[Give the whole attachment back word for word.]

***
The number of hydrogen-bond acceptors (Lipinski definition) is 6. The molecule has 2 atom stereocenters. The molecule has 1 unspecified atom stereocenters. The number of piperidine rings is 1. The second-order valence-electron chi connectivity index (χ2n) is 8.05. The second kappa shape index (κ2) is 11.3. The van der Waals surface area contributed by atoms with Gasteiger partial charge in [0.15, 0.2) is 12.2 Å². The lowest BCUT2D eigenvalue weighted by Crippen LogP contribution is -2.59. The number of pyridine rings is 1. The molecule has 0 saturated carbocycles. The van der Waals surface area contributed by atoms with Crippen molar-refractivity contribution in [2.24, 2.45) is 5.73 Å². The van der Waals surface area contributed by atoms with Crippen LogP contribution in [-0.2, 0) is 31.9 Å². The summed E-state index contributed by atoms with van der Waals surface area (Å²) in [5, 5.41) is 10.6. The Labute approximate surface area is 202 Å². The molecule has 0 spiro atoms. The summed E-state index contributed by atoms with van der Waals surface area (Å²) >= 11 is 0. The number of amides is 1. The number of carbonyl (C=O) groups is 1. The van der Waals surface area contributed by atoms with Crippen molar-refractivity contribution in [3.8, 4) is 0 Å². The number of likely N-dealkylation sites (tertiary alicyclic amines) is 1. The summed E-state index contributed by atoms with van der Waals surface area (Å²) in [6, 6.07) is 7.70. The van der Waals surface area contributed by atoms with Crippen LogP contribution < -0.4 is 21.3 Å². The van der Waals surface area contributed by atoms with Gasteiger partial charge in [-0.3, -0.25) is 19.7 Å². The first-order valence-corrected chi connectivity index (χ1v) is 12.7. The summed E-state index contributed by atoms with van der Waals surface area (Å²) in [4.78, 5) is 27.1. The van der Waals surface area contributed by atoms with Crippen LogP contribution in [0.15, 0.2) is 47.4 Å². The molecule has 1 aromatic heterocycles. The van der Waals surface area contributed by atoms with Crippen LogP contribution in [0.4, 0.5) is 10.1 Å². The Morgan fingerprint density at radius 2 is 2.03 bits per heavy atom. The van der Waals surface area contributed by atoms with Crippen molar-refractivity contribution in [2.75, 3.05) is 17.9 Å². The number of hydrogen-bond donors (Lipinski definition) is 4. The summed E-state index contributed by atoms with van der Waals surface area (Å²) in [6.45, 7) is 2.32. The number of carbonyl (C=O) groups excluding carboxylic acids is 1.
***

The number of hydrogen-bond acceptors (Lipinski definition) is 6. The molecule has 2 atom stereocenters. The molecule has 1 unspecified atom stereocenters. The number of piperidine rings is 1. The second-order valence-electron chi connectivity index (χ2n) is 8.05. The second kappa shape index (κ2) is 11.3. The van der Waals surface area contributed by atoms with Gasteiger partial charge in [0.15, 0.2) is 12.2 Å². The lowest BCUT2D eigenvalue weighted by Crippen LogP contribution is -2.59. The number of pyridine rings is 1. The molecule has 0 saturated carbocycles. The van der Waals surface area contributed by atoms with Crippen molar-refractivity contribution in [2.24, 2.45) is 5.73 Å². The van der Waals surface area contributed by atoms with Crippen LogP contribution in [-0.2, 0) is 31.9 Å². The summed E-state index contributed by atoms with van der Waals surface area (Å²) in [5, 5.41) is 10.6. The Labute approximate surface area is 202 Å². The molecule has 0 spiro atoms. The summed E-state index contributed by atoms with van der Waals surface area (Å²) >= 11 is 0. The number of amides is 1. The number of carbonyl (C=O) groups is 1. The van der Waals surface area contributed by atoms with Crippen molar-refractivity contribution in [3.8, 4) is 0 Å². The number of likely N-dealkylation sites (tertiary alicyclic amines) is 1. The summed E-state index contributed by atoms with van der Waals surface area (Å²) in [6, 6.07) is 7.70. The van der Waals surface area contributed by atoms with Crippen LogP contribution < -0.4 is 21.3 Å². The van der Waals surface area contributed by atoms with Gasteiger partial charge in [-0.3, -0.25) is 19.7 Å². The first-order valence-corrected chi connectivity index (χ1v) is 12.7. The summed E-state index contributed by atoms with van der Waals surface area (Å²) in [4.78, 5) is 27.1. The van der Waals surface area contributed by atoms with Crippen LogP contribution in [0.15, 0.2) is 47.4 Å². The molecule has 1 aromatic heterocycles. The van der Waals surface area contributed by atoms with Crippen LogP contribution in [0.4, 0.5) is 10.1 Å². The Morgan fingerprint density at radius 2 is 2.03 bits per heavy atom. The van der Waals surface area contributed by atoms with Crippen molar-refractivity contribution in [2.75, 3.05) is 17.9 Å². The number of hydrogen-bond donors (Lipinski definition) is 4. The summed E-state index contributed by atoms with van der Waals surface area (Å²) in [6.45, 7) is 2.32. The number of carbonyl (C=O) groups excluding carboxylic acids is 1.